TORONTO — In late 2003 when Alex Anthopoulos first joined the Toronto Blue Jays as a scouting co-ordinator, he quickly became a Raptors fan, regularly scrounging up what little money he had left after paying rent to buy a $12 seat in the old Sprite Zone section. Even as his career took off, even as he moved on to the Los Angeles Dodgers and the Atlanta Braves, he continued to follow the team, which is why when word broke of the trade for Kawhi Leonard last summer, he had two reactions — one as a fan, one as a sports executive.
“As a Raptors fan, I got it in terms of you’re getting arguably one of the best players in the league, you’re only getting him under certain circumstances and yes there’s only the one year of control, but I loved the boldness — it was all about winning,” Anthopoulos said in the lead-up to Saturday’s 100-94 win over the Milwaukee Bucks that clinched the Raptors’ first-ever trip to the NBA Finals.
“From an executive standpoint I loved it because you love seeing teams and executives that go for it. Not that they didn’t take a shot in the past, but they were going to take a shot and that’s what it’s all about.”
Anthopoulos, of course, knows a thing or two about taking big swings in an effort to get a team over the hump, having orchestrated a couple of blockbuster buildups as GM of the Blue Jays. The first one, ahead of the 2013 season, didn’t work, but it set the stage for his audacious trade deadline in 2015 that helped end the club’s 21-year post-season drought, brought the team to national prominence and reignited a passion for baseball across Canada.
Unlike Raptors president Masai Ujiri, who made the ballsy decision to trade a player who’d committed his heart and soul to the franchise and the city in DeMar DeRozan to get Leonard, Anthopoulos mostly flipped prospects to get David Price, Troy Tulowitzki, Ben Revere, Mark Lowe and LaTroy Hawkins. But there are similarities in the amount of capital he spent on rental players in a bid to finally win, which is why he can appreciate the complexities behind Ujiri’s decision.
“To me, as a sports executive, when you talk about integrity, it means doing right by the organization,” said Anthopoulos. “There was going to be fallout (trading DeRozan), regardless of who you were getting, because of who you were trading, and the risk associated with it, and the one year of control (on Leonard). The easy path would have been to not do it, right? Keep a good player, not do it. You can’t get criticized for the deals you don’t make. But if you don’t take a shot, you may never get there. That’s what I admire more than anything else.”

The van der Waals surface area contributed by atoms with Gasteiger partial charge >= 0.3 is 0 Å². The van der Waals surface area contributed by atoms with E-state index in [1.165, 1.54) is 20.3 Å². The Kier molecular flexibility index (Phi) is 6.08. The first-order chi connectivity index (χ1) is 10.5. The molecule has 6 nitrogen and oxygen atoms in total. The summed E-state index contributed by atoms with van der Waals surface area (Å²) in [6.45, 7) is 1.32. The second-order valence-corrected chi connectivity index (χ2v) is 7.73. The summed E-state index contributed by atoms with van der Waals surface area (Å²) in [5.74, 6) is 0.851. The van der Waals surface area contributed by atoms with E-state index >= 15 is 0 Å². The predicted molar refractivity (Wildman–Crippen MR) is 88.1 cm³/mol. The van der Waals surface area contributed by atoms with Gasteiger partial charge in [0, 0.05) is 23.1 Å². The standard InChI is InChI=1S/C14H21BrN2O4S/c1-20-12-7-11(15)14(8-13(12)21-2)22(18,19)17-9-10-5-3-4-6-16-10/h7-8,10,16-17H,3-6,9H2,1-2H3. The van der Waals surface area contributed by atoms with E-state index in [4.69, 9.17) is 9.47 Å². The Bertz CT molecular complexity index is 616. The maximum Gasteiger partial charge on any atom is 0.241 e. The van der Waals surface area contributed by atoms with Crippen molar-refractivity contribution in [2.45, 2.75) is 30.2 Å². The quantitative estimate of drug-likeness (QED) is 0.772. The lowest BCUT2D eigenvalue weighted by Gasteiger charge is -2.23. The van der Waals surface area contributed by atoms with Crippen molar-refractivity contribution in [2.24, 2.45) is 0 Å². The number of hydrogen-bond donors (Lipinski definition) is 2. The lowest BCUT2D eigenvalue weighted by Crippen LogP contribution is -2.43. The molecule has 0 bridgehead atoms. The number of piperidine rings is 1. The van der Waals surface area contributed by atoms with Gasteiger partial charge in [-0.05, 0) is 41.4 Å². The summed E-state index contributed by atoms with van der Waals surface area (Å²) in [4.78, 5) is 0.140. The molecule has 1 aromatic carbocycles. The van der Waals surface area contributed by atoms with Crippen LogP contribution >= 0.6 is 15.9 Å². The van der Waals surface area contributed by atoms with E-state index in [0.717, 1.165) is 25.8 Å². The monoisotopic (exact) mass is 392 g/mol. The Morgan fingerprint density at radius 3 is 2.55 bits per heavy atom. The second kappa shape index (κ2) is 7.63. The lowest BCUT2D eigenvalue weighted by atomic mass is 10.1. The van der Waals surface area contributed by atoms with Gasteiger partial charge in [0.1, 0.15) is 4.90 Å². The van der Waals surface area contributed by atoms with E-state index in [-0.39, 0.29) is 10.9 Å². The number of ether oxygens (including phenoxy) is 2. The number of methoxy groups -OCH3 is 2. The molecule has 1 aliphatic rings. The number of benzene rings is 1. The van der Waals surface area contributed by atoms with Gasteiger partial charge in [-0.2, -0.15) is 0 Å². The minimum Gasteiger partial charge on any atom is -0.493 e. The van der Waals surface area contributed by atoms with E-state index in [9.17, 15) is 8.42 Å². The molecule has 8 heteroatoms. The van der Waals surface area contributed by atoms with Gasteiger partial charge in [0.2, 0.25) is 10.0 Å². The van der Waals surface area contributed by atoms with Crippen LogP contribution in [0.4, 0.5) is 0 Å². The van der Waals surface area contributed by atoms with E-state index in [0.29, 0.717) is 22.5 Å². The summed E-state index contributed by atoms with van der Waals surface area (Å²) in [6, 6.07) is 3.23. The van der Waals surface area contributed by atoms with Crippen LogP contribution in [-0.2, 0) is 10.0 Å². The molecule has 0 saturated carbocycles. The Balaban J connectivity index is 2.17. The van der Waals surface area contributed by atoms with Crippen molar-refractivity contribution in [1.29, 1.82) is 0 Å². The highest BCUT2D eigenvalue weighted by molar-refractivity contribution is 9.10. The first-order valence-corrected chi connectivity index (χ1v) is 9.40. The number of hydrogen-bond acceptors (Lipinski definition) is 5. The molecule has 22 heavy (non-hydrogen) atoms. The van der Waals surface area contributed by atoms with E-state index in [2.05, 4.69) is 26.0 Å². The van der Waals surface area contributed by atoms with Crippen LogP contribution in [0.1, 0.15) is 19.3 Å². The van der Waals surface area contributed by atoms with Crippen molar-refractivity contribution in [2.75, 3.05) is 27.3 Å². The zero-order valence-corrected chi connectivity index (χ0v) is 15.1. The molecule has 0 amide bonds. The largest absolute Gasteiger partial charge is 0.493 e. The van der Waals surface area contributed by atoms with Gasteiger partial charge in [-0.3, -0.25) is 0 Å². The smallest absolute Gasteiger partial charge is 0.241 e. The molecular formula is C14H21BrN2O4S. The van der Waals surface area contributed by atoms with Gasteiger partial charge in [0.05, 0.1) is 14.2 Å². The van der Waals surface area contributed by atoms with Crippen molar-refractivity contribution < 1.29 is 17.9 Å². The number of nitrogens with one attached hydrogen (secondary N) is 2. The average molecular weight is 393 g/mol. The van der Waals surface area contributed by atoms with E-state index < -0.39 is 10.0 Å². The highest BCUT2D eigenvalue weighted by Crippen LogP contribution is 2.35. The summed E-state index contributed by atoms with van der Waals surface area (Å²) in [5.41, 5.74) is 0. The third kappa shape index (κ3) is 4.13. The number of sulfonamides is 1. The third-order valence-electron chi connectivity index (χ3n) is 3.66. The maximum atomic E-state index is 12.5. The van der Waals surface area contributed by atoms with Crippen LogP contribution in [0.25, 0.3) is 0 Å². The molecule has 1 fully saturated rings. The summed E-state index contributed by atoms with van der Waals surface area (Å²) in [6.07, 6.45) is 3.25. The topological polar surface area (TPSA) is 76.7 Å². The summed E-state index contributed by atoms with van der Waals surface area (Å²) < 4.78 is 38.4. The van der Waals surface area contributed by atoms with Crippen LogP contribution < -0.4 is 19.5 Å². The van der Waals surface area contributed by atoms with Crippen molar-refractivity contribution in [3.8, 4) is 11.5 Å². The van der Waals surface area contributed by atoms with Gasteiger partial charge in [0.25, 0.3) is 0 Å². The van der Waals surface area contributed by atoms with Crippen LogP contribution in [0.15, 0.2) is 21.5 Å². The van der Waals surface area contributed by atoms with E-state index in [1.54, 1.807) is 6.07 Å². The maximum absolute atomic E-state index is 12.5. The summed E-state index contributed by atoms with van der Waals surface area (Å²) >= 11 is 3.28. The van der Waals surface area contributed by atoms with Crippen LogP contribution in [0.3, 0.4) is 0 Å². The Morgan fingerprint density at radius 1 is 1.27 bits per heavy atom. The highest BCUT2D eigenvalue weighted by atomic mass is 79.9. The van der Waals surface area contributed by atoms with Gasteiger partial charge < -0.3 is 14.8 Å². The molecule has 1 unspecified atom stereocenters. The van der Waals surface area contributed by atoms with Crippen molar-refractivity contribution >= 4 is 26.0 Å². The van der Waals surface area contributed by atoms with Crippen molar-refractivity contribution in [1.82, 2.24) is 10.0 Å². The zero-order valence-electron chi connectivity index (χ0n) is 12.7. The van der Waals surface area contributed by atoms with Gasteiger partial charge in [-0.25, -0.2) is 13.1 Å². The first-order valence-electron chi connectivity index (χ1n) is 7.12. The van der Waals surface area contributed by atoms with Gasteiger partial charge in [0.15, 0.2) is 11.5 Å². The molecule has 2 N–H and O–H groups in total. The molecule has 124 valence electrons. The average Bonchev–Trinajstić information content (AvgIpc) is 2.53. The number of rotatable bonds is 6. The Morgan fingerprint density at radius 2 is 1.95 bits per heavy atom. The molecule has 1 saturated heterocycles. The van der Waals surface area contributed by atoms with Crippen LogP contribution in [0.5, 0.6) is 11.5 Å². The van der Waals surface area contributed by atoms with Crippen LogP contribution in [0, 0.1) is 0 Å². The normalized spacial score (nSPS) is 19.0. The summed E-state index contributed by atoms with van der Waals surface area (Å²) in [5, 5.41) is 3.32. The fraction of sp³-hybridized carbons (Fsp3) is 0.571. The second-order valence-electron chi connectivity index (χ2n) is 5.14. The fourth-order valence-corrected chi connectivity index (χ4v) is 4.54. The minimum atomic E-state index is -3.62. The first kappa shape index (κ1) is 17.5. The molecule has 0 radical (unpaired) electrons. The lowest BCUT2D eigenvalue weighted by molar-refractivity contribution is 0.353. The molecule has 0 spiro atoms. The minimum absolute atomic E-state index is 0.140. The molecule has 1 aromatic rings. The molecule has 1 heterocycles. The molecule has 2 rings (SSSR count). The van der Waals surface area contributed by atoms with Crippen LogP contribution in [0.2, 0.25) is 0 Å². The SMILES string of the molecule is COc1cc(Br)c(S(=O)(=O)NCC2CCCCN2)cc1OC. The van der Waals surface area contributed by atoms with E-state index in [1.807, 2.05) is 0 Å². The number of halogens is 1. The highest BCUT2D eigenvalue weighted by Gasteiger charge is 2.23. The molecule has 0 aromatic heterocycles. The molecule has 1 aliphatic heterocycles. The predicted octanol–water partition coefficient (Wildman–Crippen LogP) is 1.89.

From experience, Anthopoulos came to understand that opportunities with truly elite players are fleeting, and there must be an urgency to seizing the day. Toronto’s sporting history since the Blue Jays won consecutive World Series in 1992-93 is filled with pain and suffering and loss and struggle, offering a reminder of what happens if you sit on your hands too long waiting for the stars to align.
The Blue Jays, for instance, pissed away consecutive Cy Young seasons from Roger Clemens, Cy Young campaigns by Pat Hentgen and Roy Halladay, plus MVP-calibre production from Carlos Delgado and Jose Bautista between their post-season appearances.
They routinely did nothing with greatness.
The Maple Leafs have rarely had greatness, although they were resuscitated by the acquisition of Doug Gilmour and ignited by Nikolai Borschevsky’s Game 7 overtime winner against the Detroit Red Wings in the first round of the 1993 Stanley Cup Playoffs. Still, they only found heartbreak in the conference final, as a generation of fans still seethes at the mention of Kerry Fraser, the referee who a missed high-stick call on Wayne Gretzky in a Game 6 overtime just ahead of the Great One’s winner that forced a decisive Game 7 in Toronto the Los Angeles Kings won to advance.
The Maple Leafs got back to the conference final again the next season but were outclassed by the Vancouver Canucks, and fell one series win short of playing for the Stanley Cup again against the Buffalo Sabres in 1999 and the Carolina Hurricanes in 2002 behind Mats Sundin, who never had a sufficient supporting cast to break through.
They haven’t had a sniff since, although Kyle Dubas certainly recognizes the urgency of leveraging a young core that features Auston Matthews, Mitch Marner and Morgan Reilly, even if his signing of veteran free-agent centre John Tavares last summer wasn’t enough to get his team over the top this season.
The Raptors, meanwhile, for years only had Vince Carter winning the Slam Dunk competition to cling to. Eventually, he carried them to Game 7 of the 2001 Eastern Conference semifinal against the Philadelphia 76ers, but his buzzer-beater attempt clanked off the rim, the relationship soon went sideways and the franchise went dark until Kyle Lowry and DeRozan emerged six years ago.
That wasn’t enough, either, as LeBron James crushed their souls in each of the previous three post-seasons, including in 2016 during the Raptors’ only other conference final appearance. By the end of it, Ujiri was left with a decision to make: Keep running out the same crew hoping for a different outcome, or make drastic changes?